Boy, that's a pretty long definition. In essence, a concussion is a head injury with a temporary loss of brain function that may result in a variety of physical, cognitive, and emotional symptoms.


Concussion is considered to be among the most complex injuries to diagnose in sports medicine. The majority of concussions in sport occur without a loss of consciousness or frank neurological signs and the symptoms can be difficult to recognize (McCrory et al.). The aforementioned Zurich 2012 consensus panel agreed that concussion "is an evolving injury in the acute phase with rapidly changing clinical signs and symptoms, which may reflect underlying physiological injury in the brain." Additionally, there is no perfect diagnostic test that physicians can rely on for an immediate diagnosis of  a concussion, especially in a sporting environment. Most concussions also cannot be identified or diagnosed by advanced neuroimaging techniques, such as a CT scan or MRI, unlike other neurological injuries/diseases.

Right now, a concussion is a clinical diagnosis based largely on the observed injury mechanism (point of contact, force on head area, etc.), signs, and symptoms. The first step towards a diagnosis of a concussion is actual recognition of the injury. As always in the NHL, a huge hit will garner the most attention, however it's important for team trainers, coaches, and physicians to be vigilant of smaller hits or multiple hits in a short period of time. The combined effects of multiple hits over a short period of time may be worse than just one large hit. This is largely due to the unknown mechanism of the injury. For example, a recent study evaluated the relationship between the force of impact and clinical outcome, finding that magnitude of impact did not correlate with clinical injury (Guskiewicz et al.). The study showed that despite the fact that the impact magnitude of the hits sustained by concussed athletes ranged from 60.51 to 168.71 g (!), no significant relationships between those impacts and symptom severity/neurocognitive functioning were found.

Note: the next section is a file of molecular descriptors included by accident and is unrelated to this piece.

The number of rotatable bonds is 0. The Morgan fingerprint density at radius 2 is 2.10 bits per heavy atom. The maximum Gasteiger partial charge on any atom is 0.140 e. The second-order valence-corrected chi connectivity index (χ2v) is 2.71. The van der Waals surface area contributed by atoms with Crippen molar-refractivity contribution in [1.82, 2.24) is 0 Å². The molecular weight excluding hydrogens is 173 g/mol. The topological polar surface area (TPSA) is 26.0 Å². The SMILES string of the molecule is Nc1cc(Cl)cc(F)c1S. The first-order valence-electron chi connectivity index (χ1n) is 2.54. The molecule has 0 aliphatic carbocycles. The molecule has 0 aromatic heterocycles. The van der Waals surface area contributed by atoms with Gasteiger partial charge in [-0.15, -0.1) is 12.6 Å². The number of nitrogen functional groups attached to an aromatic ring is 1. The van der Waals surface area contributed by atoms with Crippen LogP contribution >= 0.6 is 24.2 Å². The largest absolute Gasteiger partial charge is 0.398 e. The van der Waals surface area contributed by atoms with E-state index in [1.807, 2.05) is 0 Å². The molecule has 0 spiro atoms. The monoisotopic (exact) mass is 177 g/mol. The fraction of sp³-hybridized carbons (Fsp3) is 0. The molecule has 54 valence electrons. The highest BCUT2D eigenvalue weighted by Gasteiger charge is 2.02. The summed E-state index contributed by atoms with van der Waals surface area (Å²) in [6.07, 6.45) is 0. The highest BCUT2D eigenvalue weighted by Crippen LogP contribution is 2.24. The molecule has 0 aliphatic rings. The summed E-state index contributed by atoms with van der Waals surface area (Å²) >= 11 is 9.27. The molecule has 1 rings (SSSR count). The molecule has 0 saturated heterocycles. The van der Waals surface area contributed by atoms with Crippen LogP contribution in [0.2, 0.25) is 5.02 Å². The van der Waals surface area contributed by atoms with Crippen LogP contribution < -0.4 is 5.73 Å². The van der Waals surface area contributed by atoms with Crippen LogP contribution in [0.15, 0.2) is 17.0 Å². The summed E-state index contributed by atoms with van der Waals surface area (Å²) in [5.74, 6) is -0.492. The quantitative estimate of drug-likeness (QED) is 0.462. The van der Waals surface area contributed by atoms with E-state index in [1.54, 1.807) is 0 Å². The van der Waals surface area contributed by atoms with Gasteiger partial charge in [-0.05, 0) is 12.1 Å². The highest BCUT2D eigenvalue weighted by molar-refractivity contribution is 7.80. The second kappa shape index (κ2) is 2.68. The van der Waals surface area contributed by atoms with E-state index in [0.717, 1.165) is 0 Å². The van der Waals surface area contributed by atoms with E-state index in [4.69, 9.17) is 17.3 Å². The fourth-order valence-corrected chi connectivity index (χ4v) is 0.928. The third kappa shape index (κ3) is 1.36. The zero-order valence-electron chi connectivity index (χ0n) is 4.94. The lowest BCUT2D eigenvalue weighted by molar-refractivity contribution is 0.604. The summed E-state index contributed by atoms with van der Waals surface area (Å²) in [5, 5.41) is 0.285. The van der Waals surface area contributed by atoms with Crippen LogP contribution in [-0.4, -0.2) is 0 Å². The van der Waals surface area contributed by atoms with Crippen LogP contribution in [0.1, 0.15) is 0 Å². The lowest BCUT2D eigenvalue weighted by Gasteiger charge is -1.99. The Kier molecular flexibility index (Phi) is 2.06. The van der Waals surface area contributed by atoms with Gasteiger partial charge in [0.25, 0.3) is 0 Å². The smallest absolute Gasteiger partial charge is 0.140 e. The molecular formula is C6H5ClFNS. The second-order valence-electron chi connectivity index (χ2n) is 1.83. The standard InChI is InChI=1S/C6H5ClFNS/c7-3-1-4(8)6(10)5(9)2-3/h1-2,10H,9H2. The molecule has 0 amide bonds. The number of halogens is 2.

Sport-related concussions are very difficult to diagnose. This is especially true when the injury is 'mild' or when the symptoms or subtle or masked by the athlete. It's quite common for athletes (at all levels) to assume that "having your bell rung" is part of the game, and don't recognize the significance or consequences of playing with concussions. A study of high-school football players, only 47.3% of players with a concussion reported their injury (of the cohort that didn't report, 66.4% didn't think their injury was serious enough, 41% didn't want to be held out of play) (McCrory et al.).

The symptoms of a concussion are just one component of making a diagnosis, but important to note. The hallmark signs of acute sports concussion include:

  • Loss of consciousness (LOC)